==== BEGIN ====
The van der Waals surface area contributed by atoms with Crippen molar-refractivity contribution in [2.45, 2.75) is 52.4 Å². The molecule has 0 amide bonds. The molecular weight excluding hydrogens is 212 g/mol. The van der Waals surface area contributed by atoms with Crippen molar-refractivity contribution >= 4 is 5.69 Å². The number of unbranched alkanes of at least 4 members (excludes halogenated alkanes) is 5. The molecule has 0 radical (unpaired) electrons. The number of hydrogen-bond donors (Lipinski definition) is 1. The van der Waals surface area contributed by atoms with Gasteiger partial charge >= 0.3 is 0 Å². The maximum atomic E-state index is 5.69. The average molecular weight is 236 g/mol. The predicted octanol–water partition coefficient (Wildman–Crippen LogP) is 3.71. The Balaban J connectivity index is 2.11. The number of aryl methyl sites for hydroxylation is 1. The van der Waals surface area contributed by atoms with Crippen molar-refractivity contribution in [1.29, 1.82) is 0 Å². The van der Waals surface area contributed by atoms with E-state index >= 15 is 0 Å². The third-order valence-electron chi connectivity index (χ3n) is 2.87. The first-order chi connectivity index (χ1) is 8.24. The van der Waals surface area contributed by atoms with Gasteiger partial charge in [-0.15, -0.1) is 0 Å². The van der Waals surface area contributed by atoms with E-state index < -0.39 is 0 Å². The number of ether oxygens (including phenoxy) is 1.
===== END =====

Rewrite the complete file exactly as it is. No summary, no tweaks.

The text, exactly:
The van der Waals surface area contributed by atoms with Crippen molar-refractivity contribution in [2.45, 2.75) is 52.4 Å². The molecule has 0 amide bonds. The molecular weight excluding hydrogens is 212 g/mol. The van der Waals surface area contributed by atoms with Crippen molar-refractivity contribution >= 4 is 5.69 Å². The number of unbranched alkanes of at least 4 members (excludes halogenated alkanes) is 5. The molecule has 0 radical (unpaired) electrons. The number of hydrogen-bond donors (Lipinski definition) is 1. The van der Waals surface area contributed by atoms with Gasteiger partial charge >= 0.3 is 0 Å². The maximum atomic E-state index is 5.69. The average molecular weight is 236 g/mol. The predicted octanol–water partition coefficient (Wildman–Crippen LogP) is 3.71. The Balaban J connectivity index is 2.11. The number of aryl methyl sites for hydroxylation is 1. The van der Waals surface area contributed by atoms with Crippen molar-refractivity contribution in [1.29, 1.82) is 0 Å². The van der Waals surface area contributed by atoms with E-state index >= 15 is 0 Å². The third-order valence-electron chi connectivity index (χ3n) is 2.87. The first-order chi connectivity index (χ1) is 8.24. The van der Waals surface area contributed by atoms with Gasteiger partial charge in [-0.15, -0.1) is 0 Å². The van der Waals surface area contributed by atoms with E-state index < -0.39 is 0 Å². The number of ether oxygens (including phenoxy) is 1.